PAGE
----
But while the F Sport may not be quicker, it is more socially and fiscally responsible, delivering a worthwhile improvement in fuel economy, which is rated at 11.2 litres/100 km city and 7.7 highway versus 11.8 city/8.3 highway for the six-speed-equipped RX 350. It averaged 10.5 litres/100 km on a 500-km winding secondary road drive through cottage country north of Toronto.

The F Sport is equipped with stiffer springs and uprated dampers and a clever front and rear lateral damping system – think of a hydraulically dampened strut tower brace – designed to improve steering feel and reduce the negative effects on ride and smoothness that a firmer suspension and structure can result in. It also comes with slightly lower-profile P235/55R19 all-season tires on unique alloy wheels versus the P235/60R18s on the standard RX 350. It hasn’t been lowered though (the hybrid’s ride height is 10 mm lower), or the brakes upgraded.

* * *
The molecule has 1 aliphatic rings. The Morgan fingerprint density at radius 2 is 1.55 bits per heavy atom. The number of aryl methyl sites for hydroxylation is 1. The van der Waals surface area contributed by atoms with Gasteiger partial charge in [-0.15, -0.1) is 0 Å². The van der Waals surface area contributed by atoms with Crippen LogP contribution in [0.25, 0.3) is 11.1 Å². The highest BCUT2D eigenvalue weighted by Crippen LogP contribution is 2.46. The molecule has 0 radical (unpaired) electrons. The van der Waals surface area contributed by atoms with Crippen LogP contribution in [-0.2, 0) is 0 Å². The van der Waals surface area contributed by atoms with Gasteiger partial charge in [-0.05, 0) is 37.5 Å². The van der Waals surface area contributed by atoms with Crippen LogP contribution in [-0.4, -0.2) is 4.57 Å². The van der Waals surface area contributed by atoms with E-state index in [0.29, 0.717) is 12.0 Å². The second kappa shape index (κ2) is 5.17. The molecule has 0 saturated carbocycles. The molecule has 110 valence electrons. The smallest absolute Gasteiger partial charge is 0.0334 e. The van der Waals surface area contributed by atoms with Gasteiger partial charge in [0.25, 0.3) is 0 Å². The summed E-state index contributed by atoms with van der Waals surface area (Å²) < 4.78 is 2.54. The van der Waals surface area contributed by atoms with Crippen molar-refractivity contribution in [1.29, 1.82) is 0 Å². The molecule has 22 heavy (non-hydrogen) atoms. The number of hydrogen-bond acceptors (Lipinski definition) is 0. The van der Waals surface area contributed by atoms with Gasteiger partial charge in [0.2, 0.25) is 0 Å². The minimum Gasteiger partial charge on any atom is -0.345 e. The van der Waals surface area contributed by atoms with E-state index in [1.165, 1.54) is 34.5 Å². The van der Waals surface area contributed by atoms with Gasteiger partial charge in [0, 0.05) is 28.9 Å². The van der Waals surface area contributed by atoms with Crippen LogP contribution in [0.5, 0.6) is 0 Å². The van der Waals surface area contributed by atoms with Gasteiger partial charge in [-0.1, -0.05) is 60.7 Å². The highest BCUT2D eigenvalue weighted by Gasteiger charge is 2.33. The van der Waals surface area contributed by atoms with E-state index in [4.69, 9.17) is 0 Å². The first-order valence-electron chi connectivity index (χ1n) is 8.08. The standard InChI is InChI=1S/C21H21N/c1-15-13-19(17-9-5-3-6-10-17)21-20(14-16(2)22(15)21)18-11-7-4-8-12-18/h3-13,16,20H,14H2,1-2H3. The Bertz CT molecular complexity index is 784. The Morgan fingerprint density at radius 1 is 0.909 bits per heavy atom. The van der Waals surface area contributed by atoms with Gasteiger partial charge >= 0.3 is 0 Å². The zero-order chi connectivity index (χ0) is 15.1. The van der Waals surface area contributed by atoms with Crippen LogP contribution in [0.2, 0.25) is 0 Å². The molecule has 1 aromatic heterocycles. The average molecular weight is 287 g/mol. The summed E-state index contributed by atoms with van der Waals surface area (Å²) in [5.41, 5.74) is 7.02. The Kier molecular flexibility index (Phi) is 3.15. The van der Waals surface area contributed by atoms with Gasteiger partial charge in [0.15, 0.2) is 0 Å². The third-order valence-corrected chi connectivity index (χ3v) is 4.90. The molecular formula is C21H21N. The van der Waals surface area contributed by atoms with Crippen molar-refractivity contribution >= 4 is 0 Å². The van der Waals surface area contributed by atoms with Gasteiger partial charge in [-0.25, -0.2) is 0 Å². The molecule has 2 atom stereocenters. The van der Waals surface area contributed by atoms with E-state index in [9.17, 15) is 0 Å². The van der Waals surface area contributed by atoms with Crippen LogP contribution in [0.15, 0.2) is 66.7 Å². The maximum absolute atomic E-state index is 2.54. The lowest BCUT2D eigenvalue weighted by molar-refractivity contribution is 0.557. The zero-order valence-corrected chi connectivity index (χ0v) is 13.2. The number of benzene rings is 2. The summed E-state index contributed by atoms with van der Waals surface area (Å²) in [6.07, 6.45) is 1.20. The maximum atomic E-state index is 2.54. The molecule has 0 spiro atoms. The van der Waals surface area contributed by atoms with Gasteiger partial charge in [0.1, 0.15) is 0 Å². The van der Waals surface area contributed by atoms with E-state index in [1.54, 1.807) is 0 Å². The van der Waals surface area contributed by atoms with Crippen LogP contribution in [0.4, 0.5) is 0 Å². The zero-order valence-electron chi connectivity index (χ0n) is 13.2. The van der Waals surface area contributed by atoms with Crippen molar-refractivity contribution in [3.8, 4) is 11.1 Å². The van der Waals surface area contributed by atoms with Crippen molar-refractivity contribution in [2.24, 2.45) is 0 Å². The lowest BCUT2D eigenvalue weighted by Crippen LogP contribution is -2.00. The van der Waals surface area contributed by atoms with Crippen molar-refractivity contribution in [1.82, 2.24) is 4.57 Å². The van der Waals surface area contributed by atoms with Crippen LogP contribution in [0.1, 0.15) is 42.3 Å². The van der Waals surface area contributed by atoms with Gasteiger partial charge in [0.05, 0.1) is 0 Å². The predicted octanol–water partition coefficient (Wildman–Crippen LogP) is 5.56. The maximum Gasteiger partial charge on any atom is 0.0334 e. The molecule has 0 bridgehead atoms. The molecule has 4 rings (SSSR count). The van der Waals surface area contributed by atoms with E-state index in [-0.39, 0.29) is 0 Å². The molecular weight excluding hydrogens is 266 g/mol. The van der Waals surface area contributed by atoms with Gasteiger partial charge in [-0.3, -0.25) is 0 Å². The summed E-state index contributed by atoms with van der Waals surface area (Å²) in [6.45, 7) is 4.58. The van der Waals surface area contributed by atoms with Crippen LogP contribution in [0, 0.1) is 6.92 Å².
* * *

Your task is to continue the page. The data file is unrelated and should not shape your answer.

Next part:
So, is handling improved? Not to any obvious level, at public road speeds anyway, but enough to make the make the F Sport a more pleasant luxury crossover to drive on smooth, twisty and hilly country roads. I’d make this the standard setup and offer something a little more serious in a “sport” edition.

The F Sport also comes with the new Lexus-look spindle grille and a revised and bolder-looking bumper with neatly integrated fog lamps and LED running and taillights, plus, of course, F Sport badging.